The song that kills me from this period is “I Was Young When I Left Home”, which was part of the Minnesota Hotel Tape (and was released as a bonus track on Love and Theft and also on the No Direction Home soundtrack). I first heard this as a teenager because the Minnesota Hotel Tape was included on the ten-album Zimmerman: Ten of Swords bootleg. I thought that this was the best thing on those first few disks, and I still do. I am pretty sure that I always thought that this was a traditional folk song (it was only when I started learning the banjo twenty years later that I realized that it’s based on “900 Miles”). Listening to it now it is almost unbelievable to me that it was written by someone only twenty years old. Its use of the past tense, and Dylan’s haunting vocals, make it seem like it has been around forever. It’s one of my absolute favourite Dylan pieces – possibly due to the droning of the steel strings that he’s finger-picking (sounds a bit like a banjo tune!). It’s the most wizened song you’re ever going to hear from someone so young, and the earliest recording that I’d put on my own “Best of” collection. I couldn’t quickly find a copy of it on the web, but here is Marcus Mumford covering it from the great documentary Another Day, Another Time, which is available on Netflix (at least in Canada), and which presents a concert at Town Hall in support of the Coen Brothers’s film, Inside Llewyn Davis:

When I think about where I was when I was that age, and the skill set that was required for him to write a song like that, well, I can’t relate!

Talking 1960 Blues


Moving along with the pre-Bob Dylan Bob Dylan, I’ve had to skip 1959 as I don’t think I have any recording of him from that year. 1960, on the other hand…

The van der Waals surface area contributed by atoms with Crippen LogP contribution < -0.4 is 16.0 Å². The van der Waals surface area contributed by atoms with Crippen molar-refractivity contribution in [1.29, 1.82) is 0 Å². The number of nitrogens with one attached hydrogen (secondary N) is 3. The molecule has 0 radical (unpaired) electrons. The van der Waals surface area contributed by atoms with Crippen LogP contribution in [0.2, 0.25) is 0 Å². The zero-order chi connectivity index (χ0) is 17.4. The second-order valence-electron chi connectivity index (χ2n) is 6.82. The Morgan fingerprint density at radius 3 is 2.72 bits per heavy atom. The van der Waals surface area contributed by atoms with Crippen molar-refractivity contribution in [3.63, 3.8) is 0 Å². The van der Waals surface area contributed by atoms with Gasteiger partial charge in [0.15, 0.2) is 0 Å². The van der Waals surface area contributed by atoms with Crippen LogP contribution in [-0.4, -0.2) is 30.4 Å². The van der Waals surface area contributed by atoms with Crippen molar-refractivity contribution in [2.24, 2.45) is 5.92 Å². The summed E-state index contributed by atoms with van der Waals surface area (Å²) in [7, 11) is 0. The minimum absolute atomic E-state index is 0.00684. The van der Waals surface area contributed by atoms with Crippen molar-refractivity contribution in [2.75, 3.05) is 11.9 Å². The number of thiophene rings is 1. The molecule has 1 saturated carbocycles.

The two bootlegs I have from 1960 vary considerably in quality. The first is excerpts from the Karen Wallace tape, recorded in May 1960. This is slow-going as so much of the material is chopped up. Apparently there is a ninety minute tape out there in the world, but that’s not what I heard.

There’s a big distinction between this material and the recordings from 1958, when Dylan was in high school. Here he is playing traditional folk music. He doesn’t sound like a soon-to-be star (at least from what I can tell) but the level of improvement is clearly noticeable.

The better tape is the “Minnesota Party Tape” (not to be confused with the “Minnesota Hotel Tape” from 1961). The sound quality is far superior (though still not great), and so is Dylan’s performance just four months later. Again, a lot of traditional music and Woody Guthrie covers, but you can distinctly hear Dylan becoming Dylan at this early stage. His voice has a strong touch of the Nashville Skyline ring to it, although you can clearly hear the rasp, particularly on the Guthie covers “Talking Columbia” and “Talking Sailor”.

To me the most interesting parts of the Minnesota Party Tape are the four talking blues song at the end. I remember being fascinated by Pete Seeger’s version of “Talking Union” when I was a teenager and got a copy of his Greatest Hits album.

At the time (mid-1980s) rap and hip hop were first becoming popular on top forty radio, and the link between the talking blues, the more political version of it derived from Guthrie, and rap seemed pretty clear to me.

I now learn that the talking blues stems from the comedy country songs of Chris Bouchillon, and that it was adapted by Guthrie (who was erroneously credited with developing it by Seeger and others). Dylan is reportedly influenced by the album “Talking Blues” that Folkways released in 1958, and two of the songs on Minnesota Party Tape can be found on that release.

I searched for articles linking the talking blues to rap, and there looks like there is a lot of commentary out there. I’m going to go read about it.  In the meantime, here’s Woody Guthrie: